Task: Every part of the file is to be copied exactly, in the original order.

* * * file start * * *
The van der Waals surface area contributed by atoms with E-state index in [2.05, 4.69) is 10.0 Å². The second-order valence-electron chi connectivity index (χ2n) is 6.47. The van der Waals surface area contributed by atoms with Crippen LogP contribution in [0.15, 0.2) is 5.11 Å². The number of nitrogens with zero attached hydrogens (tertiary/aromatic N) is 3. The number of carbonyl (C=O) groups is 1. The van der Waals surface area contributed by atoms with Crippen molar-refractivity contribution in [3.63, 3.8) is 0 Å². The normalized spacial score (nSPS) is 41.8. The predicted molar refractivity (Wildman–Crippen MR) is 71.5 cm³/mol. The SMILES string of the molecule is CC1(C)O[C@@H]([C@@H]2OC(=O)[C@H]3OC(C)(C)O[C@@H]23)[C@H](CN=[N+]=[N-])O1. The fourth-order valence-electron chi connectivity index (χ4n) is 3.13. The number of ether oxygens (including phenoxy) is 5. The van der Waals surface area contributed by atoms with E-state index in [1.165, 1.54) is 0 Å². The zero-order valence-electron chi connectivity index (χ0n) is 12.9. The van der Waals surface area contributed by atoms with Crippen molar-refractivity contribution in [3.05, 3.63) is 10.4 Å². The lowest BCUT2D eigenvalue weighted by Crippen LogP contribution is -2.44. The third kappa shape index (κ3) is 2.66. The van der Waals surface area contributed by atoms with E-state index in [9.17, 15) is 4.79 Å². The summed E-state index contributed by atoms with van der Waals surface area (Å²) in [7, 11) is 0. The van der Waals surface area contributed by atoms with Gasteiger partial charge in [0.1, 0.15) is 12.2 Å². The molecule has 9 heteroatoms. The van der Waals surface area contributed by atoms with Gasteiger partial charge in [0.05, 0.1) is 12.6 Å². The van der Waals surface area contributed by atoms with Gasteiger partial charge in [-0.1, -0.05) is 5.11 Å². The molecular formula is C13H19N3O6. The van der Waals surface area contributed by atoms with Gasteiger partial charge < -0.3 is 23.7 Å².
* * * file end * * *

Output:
The van der Waals surface area contributed by atoms with E-state index in [2.05, 4.69) is 10.0 Å². The second-order valence-electron chi connectivity index (χ2n) is 6.47. The van der Waals surface area contributed by atoms with Crippen LogP contribution in [0.15, 0.2) is 5.11 Å². The number of nitrogens with zero attached hydrogens (tertiary/aromatic N) is 3. The number of carbonyl (C=O) groups is 1. The van der Waals surface area contributed by atoms with Crippen molar-refractivity contribution in [3.63, 3.8) is 0 Å². The normalized spacial score (nSPS) is 41.8. The predicted molar refractivity (Wildman–Crippen MR) is 71.5 cm³/mol. The SMILES string of the molecule is CC1(C)O[C@@H]([C@@H]2OC(=O)[C@H]3OC(C)(C)O[C@@H]23)[C@H](CN=[N+]=[N-])O1. The fourth-order valence-electron chi connectivity index (χ4n) is 3.13. The number of ether oxygens (including phenoxy) is 5. The van der Waals surface area contributed by atoms with E-state index in [1.165, 1.54) is 0 Å². The zero-order valence-electron chi connectivity index (χ0n) is 12.9. The van der Waals surface area contributed by atoms with Crippen molar-refractivity contribution in [3.05, 3.63) is 10.4 Å². The lowest BCUT2D eigenvalue weighted by Crippen LogP contribution is -2.44. The third kappa shape index (κ3) is 2.66. The van der Waals surface area contributed by atoms with E-state index in [9.17, 15) is 4.79 Å². The summed E-state index contributed by atoms with van der Waals surface area (Å²) in [7, 11) is 0. The van der Waals surface area contributed by atoms with Gasteiger partial charge in [0.1, 0.15) is 12.2 Å². The molecule has 9 heteroatoms. The van der Waals surface area contributed by atoms with Gasteiger partial charge in [0.05, 0.1) is 12.6 Å². The van der Waals surface area contributed by atoms with Gasteiger partial charge in [-0.1, -0.05) is 5.11 Å². The molecular formula is C13H19N3O6. The van der Waals surface area contributed by atoms with Gasteiger partial charge < -0.3 is 23.7 Å².